Customer metrics are now commonplace in businesses. Although the metric is important, too many businesses see it as the end point instead of the starting point. CCOs assessing their CX transformation efforts must take into account how mature their organisation’s CX measurement maturity is.
For many, CX measurement is still immature – actively listening to customers and collecting feedback, but not taking action with CX initiatives. Organisations should develop real-time customer metrics.
4. Let the COO drive Customer Experience Change
The role of the COO needs to evolve if organisations are to execute on their ambitious goals for their CX visions in the next few years. The role of the COO will need to shift from ‘measuring the CX’ to being directive on the priorities to drive CX change. In order to be more directive, end-to-end capabilities will be needed within the organisations, framed around journey stages.
5. Ignite the core
To create real CX transformation – the COO cannot be successful alone. The challenge is about ‘igniting the core’ around CX. To ‘ignite the core’ organisations need to spread the CX vision with all leaders, managers, frontline employees and back office employees alike. Furthermore, organisations will have to establish partnerships across the value chain – including UX/CX experts, data analysis, AI architects, app developers, as well as project delivery partners.
How can organisations execute the customer experience?
In order to be a leading customer experience organisation, companies will need to execute the customer experience at scale across the organisation. Customer strategy execution is transformational in nature and requires new capabilities, new ways of working and an entire organisation to be fully behind the new vision.
How To Immigrate With Your Family By Starting A Business In The UK
The simple way to make your entrepreneurial dreams come true in the UK.
Many people, especially those with families, are reluctant to up sticks and move to the UK. These would-be movers are often worried that they will not be able to secure employment in the hugely competitive UK job market. This source of stress alone is enough to discourage some from pursuing their dreams of living in the UK. But, there is an innovative and accessible solution.
The UK has several visa classes aimed at individuals who wish to invest in the country. These give an individual the right to live and work in the UK with their families, if they make a defined investment. A visa that interests South Africans is the Tier 1 (Entrepreneur) visa. We have developed our UK Tier 1 Entrepreneur Investment Programme to help South Africans looking to immigrate to the UK alone, or with their families.
The basics of the Tier 1 (Entrepreneur) visa
To be awarded a Tier 1 (Entrepreneur) visa, you will need to invest at least R3,5 million (£200,000) in an existing UK business or one you start up. There are certain other requirements, but these are not particularly onerous, and most investors will qualify if they submit their application correctly.
The entrepreneur visa allows you to live and work in the UK, and take dependant family members with you, defined as your partner and your child under 18. If you have the capital, or are willing to liquidate your assets in South Africa to raise it, the Tier 1 (Entrepreneur) visa is a great way to relocate your entire family to the UK.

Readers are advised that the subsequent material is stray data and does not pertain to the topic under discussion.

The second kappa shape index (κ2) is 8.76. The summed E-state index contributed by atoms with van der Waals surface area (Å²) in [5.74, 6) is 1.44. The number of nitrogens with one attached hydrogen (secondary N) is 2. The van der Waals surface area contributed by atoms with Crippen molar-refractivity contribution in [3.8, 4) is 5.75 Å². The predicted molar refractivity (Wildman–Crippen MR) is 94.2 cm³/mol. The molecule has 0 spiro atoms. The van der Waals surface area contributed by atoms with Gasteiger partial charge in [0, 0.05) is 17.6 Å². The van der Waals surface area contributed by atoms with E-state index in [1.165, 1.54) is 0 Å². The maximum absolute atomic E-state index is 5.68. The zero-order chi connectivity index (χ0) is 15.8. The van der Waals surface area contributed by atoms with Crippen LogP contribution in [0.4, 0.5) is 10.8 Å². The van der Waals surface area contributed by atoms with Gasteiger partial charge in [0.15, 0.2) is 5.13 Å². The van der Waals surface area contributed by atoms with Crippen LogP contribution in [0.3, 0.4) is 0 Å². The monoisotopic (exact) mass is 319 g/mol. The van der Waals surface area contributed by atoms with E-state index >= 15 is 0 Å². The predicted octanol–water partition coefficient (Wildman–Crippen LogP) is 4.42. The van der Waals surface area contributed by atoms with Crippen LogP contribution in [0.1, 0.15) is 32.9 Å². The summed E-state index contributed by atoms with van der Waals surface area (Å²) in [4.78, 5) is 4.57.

Do note: You will need to make specific applications for each dependant, so it is vital you consult with an immigration expert before beginning the application process.
You’re not just immigrating, you’re investing in the UK
By starting or investing in a UK business as part of our programme, you will be granted the right to live and work in the UK, and earn an income from that business.
The business you invest in will want you to play an active role, not just contribute seed capital. If you want to invest in a business without being an active director you will be allowed to do so, but you may not be eligible for the Tier 1 (Entrepreneur) visa.
Another restriction is that you cannot hold this visa and work for a business other than the one you are invested in. But, your partner will be allowed to work in whatever field he or she pleases.
How do you choose the right business to invest in?
There is always an element of risk when investing in a foreign business, particularly when you’re thirteen thousand kilometres away from the country you’re investing in. It’s important to understand exactly what you’re investing in before you take the plunge.
That’s why our UK Tier 1 Entrepreneur Investment Programme is hugely beneficial. It matches your investment capital with a pre-approved investee business. We’ll make sure that your skills are matched with an appropriate venture so you can be an active director of that business.
We’ll also handle your visa applications, providing you with a comprehensive immigration and investment solution. Our partner’s list of investee businesses is over 200 strong, giving you an array of choices in various industries. This allows us to pair you with the business that best suits your investment goals and skills.
But what if you have a successful business in South Africa?
It’s no secret — emigrating from South Africa is difficult for many families who have deep roots and thriving operations. There’s no reason why you can’t keep your business in South Africa as well as relocate to the UK.
Nothing restricts a Tier 1 (Entrepreneur) visa holder from owning and overseeing businesses in other countries while they are on this visa. Many clients choose to relocate to the UK while ensuring that their original business continues to operate. In this way, you will be supplementing the income from your UK investment with revenue generated by your South African business.
You can hold British and South African passports if you apply for your British citizenship in the correct manner. You must obtain permission from Home Affairs in South Africa to avoid having your citizenship revoked. Retaining your South African citizenship will make it much easier for you to continue running a business here.
Talk to us today
There are compelling reasons to move to the UK — a brighter future for your children and a more stable country in which to retire. Our comprehensive solution will ensure you get the most out of your relocation.
If you’re thinking of immigrating to the UK or investing offshore — either or both — we can help.